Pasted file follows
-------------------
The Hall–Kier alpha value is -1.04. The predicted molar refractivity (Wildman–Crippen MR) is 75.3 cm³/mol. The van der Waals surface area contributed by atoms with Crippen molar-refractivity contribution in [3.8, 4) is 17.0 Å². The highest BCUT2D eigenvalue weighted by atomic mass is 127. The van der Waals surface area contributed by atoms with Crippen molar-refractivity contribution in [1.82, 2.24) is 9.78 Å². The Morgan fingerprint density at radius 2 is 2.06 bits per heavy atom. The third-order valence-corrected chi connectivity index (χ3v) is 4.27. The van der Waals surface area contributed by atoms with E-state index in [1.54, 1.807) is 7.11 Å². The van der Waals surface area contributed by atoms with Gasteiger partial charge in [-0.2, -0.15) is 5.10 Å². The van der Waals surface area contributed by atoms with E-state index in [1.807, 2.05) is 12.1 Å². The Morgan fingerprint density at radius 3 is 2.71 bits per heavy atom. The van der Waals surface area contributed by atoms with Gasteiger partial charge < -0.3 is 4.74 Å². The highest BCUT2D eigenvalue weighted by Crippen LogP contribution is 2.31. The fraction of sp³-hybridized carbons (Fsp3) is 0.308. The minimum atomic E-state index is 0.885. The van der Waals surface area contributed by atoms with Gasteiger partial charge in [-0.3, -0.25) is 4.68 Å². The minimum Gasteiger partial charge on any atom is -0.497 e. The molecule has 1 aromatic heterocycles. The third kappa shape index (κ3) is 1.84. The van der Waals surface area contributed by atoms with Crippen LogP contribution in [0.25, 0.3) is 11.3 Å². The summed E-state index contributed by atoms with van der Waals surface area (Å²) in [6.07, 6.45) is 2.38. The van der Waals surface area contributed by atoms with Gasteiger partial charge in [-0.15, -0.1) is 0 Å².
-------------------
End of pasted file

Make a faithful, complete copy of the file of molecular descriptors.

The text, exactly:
The Hall–Kier alpha value is -1.04. The predicted molar refractivity (Wildman–Crippen MR) is 75.3 cm³/mol. The van der Waals surface area contributed by atoms with Crippen molar-refractivity contribution in [3.8, 4) is 17.0 Å². The highest BCUT2D eigenvalue weighted by atomic mass is 127. The van der Waals surface area contributed by atoms with Crippen molar-refractivity contribution in [1.82, 2.24) is 9.78 Å². The Morgan fingerprint density at radius 2 is 2.06 bits per heavy atom. The third-order valence-corrected chi connectivity index (χ3v) is 4.27. The van der Waals surface area contributed by atoms with E-state index in [1.54, 1.807) is 7.11 Å². The van der Waals surface area contributed by atoms with Gasteiger partial charge in [-0.2, -0.15) is 5.10 Å². The van der Waals surface area contributed by atoms with E-state index in [1.807, 2.05) is 12.1 Å². The Morgan fingerprint density at radius 3 is 2.71 bits per heavy atom. The van der Waals surface area contributed by atoms with Gasteiger partial charge < -0.3 is 4.74 Å². The highest BCUT2D eigenvalue weighted by Crippen LogP contribution is 2.31. The fraction of sp³-hybridized carbons (Fsp3) is 0.308. The minimum atomic E-state index is 0.885. The van der Waals surface area contributed by atoms with Gasteiger partial charge in [-0.3, -0.25) is 4.68 Å². The minimum Gasteiger partial charge on any atom is -0.497 e. The molecule has 1 aromatic heterocycles. The third kappa shape index (κ3) is 1.84. The van der Waals surface area contributed by atoms with Crippen LogP contribution in [0.25, 0.3) is 11.3 Å². The summed E-state index contributed by atoms with van der Waals surface area (Å²) in [6.07, 6.45) is 2.38. The van der Waals surface area contributed by atoms with Gasteiger partial charge in [-0.15, -0.1) is 0 Å².